Editor in Chief: Moh. Reza Huwaida Tuesday, January 22nd, 2019

Children – The Scapegoat of Terror


Children – The Scapegoat of Terror

The rights and dignity of Afghan children have been violated to a great extent and they took the brunt of violence and terror within the past decade. Scores of children were changed into sacrificial lambs by warring factions, mainly the Taliban and the self-styled Islamic State (IS) group. They had to accept the warped mind of radical groups with the barrel of gun and used as vehicles in battlefields by the armed insurgents – this is the Taliban’s current mainstream. It seems that only the immature minds of naïve children are ripe for their radical ideology. Therefore, they succumb to the Taliban’s heavenly allure inculcated in them or simply threatened to death. 
On the one hand, a number of children are armed and sent to battlefields to carry out “jihad” on the other hand, however, they are targeted in terrorist attacks and suicide bombings on streets, on the way to schools, mosques, etc. which is a flagrant violation of national and international laws. So, their blood is spilt from both sides and they are the most vulnerable part of the society.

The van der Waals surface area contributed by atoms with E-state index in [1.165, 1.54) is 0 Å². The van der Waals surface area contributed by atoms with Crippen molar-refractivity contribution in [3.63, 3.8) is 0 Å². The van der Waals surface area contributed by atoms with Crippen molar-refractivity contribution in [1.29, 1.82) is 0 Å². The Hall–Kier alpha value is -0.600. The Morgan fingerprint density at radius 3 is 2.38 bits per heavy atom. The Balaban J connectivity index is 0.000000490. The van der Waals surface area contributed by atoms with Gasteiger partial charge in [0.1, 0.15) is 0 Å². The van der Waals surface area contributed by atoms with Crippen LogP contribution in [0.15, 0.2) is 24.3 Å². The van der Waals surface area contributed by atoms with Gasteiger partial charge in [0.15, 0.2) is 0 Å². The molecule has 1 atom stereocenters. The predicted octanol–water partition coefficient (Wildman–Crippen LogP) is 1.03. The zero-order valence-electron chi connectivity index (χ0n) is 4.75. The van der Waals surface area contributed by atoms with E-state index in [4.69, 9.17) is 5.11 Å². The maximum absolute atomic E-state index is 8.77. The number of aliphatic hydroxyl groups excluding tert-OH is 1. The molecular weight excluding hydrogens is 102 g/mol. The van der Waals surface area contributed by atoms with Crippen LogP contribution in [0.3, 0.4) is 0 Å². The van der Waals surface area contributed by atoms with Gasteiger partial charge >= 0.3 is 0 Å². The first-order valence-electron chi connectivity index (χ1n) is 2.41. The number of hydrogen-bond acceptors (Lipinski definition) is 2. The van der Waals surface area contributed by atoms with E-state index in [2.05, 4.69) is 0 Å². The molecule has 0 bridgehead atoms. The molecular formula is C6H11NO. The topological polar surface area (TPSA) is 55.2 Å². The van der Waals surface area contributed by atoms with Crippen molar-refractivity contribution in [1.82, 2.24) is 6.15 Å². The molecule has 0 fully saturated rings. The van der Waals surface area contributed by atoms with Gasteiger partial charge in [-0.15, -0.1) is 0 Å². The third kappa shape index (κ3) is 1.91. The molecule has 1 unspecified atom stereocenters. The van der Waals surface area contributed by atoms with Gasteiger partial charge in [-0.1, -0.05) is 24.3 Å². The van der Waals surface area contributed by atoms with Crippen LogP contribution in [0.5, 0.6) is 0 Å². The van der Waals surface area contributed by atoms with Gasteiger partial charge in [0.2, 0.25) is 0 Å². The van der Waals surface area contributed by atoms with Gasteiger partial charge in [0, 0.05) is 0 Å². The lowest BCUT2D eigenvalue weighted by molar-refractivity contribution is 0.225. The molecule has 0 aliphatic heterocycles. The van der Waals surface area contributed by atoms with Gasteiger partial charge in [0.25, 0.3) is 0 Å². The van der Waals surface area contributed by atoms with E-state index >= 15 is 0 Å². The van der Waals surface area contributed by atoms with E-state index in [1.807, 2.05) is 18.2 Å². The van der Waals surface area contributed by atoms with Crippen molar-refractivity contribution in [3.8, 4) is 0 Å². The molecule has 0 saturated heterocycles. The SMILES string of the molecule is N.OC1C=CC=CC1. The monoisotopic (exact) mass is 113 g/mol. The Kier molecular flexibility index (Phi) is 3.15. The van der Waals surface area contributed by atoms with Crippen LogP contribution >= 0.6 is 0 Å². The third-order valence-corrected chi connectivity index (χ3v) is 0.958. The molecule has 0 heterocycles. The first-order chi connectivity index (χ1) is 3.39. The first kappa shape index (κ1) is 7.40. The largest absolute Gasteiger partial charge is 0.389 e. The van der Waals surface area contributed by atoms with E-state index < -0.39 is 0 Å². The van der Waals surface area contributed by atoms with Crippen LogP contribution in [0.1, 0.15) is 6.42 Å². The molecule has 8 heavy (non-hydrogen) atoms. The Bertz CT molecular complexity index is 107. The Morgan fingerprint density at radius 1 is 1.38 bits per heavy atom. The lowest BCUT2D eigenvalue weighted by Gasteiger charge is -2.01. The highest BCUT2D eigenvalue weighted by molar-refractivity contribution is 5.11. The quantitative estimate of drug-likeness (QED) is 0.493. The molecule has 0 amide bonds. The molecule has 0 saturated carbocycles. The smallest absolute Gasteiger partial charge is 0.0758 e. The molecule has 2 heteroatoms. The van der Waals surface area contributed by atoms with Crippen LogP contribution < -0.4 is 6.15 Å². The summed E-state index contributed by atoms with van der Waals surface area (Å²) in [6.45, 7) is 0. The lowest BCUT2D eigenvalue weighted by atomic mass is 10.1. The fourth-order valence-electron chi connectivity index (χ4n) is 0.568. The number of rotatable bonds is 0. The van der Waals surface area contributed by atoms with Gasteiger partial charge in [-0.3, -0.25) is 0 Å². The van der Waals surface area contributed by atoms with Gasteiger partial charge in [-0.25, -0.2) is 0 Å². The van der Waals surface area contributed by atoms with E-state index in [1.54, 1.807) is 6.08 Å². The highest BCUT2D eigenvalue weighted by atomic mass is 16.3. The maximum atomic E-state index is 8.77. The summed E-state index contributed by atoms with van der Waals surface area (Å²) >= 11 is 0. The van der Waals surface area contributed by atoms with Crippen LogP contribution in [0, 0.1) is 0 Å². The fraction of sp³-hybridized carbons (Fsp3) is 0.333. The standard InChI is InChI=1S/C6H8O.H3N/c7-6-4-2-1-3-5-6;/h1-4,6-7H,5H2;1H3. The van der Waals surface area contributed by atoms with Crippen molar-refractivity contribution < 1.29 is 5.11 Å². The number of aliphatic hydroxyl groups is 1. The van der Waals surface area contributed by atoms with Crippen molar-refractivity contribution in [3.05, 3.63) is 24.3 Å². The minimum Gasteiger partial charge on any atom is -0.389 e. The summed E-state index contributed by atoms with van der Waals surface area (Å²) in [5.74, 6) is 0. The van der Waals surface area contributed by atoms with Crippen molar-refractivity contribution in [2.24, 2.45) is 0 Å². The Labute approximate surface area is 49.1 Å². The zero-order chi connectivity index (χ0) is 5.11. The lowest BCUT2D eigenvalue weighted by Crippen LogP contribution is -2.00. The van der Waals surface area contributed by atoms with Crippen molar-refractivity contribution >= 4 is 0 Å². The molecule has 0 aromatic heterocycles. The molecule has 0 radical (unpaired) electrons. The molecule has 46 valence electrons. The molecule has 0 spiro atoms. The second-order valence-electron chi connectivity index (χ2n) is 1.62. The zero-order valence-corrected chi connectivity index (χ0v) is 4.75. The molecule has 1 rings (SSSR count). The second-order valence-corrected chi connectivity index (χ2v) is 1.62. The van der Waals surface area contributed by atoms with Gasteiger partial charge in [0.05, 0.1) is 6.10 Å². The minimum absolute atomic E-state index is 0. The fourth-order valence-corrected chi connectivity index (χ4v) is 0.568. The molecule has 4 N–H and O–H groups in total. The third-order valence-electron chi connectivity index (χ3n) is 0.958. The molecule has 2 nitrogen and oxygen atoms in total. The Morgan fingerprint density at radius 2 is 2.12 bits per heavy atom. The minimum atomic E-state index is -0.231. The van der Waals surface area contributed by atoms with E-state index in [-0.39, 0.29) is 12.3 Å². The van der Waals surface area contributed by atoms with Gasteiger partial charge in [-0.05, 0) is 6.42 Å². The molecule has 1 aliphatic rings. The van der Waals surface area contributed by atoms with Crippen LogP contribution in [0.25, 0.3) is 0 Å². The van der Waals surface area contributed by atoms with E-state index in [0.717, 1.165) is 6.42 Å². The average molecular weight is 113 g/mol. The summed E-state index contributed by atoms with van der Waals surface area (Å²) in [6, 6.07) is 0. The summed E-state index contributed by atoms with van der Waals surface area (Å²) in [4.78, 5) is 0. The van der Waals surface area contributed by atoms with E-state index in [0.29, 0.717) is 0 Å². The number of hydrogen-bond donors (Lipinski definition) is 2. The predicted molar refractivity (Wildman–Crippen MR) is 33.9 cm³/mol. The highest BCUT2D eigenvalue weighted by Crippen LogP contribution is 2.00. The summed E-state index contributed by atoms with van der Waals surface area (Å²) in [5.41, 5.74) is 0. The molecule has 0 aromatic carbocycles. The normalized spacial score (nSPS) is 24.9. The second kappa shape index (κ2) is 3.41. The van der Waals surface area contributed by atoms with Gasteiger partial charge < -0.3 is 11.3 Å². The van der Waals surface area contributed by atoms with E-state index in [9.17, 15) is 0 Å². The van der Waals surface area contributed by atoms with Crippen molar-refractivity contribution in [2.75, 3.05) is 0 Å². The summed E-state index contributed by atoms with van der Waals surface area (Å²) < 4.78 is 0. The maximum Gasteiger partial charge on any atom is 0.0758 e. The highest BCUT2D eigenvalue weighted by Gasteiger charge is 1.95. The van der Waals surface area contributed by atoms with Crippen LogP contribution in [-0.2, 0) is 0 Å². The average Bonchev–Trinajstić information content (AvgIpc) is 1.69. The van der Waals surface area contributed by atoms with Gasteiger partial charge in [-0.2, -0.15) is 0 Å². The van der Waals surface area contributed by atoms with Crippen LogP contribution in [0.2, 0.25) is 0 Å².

The Working Group on Children and Armed Conflict, which released a report about Afghan children in 2015, expressed grave concern over the deteriorating situation of children affected by the conflict in Afghanistan, mainly the significant increase in child casualties, continued recruitment of children in violation of applicable international law, as well as attacks on hospitals, schools, and the military use of schools, particularly affecting girls’ education, by all parties to the conflict.
Moreover, the Permanent Representative of Afghanistan reiterated the strong commitment of the Afghan Government to protect the rights of children and briefed the Working Group on major steps taken towards that end. He also described the challenges faced in addressing the violations and abuses against children by anti-state armed groups.
It is a bitter pill to swallow that a number of children were killed and maimed as a result of hostilities between parties to the conflict, explosive remnants of war and the continued used of improvised explosive devices. Although the indiscriminate uses of weapons are prohibited under international humanitarian law, civilians are widely targeted by indiscriminate use of arms.
Moreover, a number of children fall victim to abduction by some parties to the conflict for various purposes, including revenge and ransom, and some of the abducted children suffer atrocities which involve recruitment, killing and maiming, rape and honor-killing.